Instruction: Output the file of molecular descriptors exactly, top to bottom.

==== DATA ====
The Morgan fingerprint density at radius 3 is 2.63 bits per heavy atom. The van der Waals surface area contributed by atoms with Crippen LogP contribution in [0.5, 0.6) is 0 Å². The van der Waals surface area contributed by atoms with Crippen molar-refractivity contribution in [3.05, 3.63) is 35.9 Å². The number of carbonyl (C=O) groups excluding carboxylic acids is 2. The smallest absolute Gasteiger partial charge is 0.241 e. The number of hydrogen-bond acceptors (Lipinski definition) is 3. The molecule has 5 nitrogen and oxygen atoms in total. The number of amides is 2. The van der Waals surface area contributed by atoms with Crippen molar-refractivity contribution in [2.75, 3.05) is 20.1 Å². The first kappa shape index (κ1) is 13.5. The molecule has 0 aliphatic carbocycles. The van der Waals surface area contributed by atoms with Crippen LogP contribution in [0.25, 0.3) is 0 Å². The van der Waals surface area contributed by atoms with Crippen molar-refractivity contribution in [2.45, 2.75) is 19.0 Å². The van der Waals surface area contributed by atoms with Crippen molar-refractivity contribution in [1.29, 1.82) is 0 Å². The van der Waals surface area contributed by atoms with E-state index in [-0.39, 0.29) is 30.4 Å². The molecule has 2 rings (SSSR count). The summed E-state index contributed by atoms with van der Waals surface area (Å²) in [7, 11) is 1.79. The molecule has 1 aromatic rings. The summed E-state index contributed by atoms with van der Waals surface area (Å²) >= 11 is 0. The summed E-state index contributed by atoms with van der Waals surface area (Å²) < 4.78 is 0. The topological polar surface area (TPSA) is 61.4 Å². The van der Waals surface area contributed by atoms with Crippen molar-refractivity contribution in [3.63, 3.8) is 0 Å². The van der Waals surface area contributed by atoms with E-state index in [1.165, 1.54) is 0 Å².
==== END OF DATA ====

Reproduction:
The Morgan fingerprint density at radius 3 is 2.63 bits per heavy atom. The van der Waals surface area contributed by atoms with Crippen LogP contribution in [0.5, 0.6) is 0 Å². The van der Waals surface area contributed by atoms with Crippen molar-refractivity contribution in [3.05, 3.63) is 35.9 Å². The number of carbonyl (C=O) groups excluding carboxylic acids is 2. The smallest absolute Gasteiger partial charge is 0.241 e. The number of hydrogen-bond acceptors (Lipinski definition) is 3. The molecule has 5 nitrogen and oxygen atoms in total. The number of amides is 2. The van der Waals surface area contributed by atoms with Crippen molar-refractivity contribution in [2.75, 3.05) is 20.1 Å². The first kappa shape index (κ1) is 13.5. The molecule has 0 aliphatic carbocycles. The van der Waals surface area contributed by atoms with Crippen LogP contribution in [0.25, 0.3) is 0 Å². The van der Waals surface area contributed by atoms with Crippen molar-refractivity contribution in [2.45, 2.75) is 19.0 Å². The van der Waals surface area contributed by atoms with Crippen molar-refractivity contribution in [1.29, 1.82) is 0 Å². The van der Waals surface area contributed by atoms with E-state index in [-0.39, 0.29) is 30.4 Å². The molecule has 2 rings (SSSR count). The summed E-state index contributed by atoms with van der Waals surface area (Å²) in [7, 11) is 1.79. The molecule has 1 aromatic rings. The summed E-state index contributed by atoms with van der Waals surface area (Å²) >= 11 is 0. The summed E-state index contributed by atoms with van der Waals surface area (Å²) < 4.78 is 0. The topological polar surface area (TPSA) is 61.4 Å². The van der Waals surface area contributed by atoms with Crippen molar-refractivity contribution in [3.63, 3.8) is 0 Å². The van der Waals surface area contributed by atoms with E-state index in [1.165, 1.54) is 0 Å².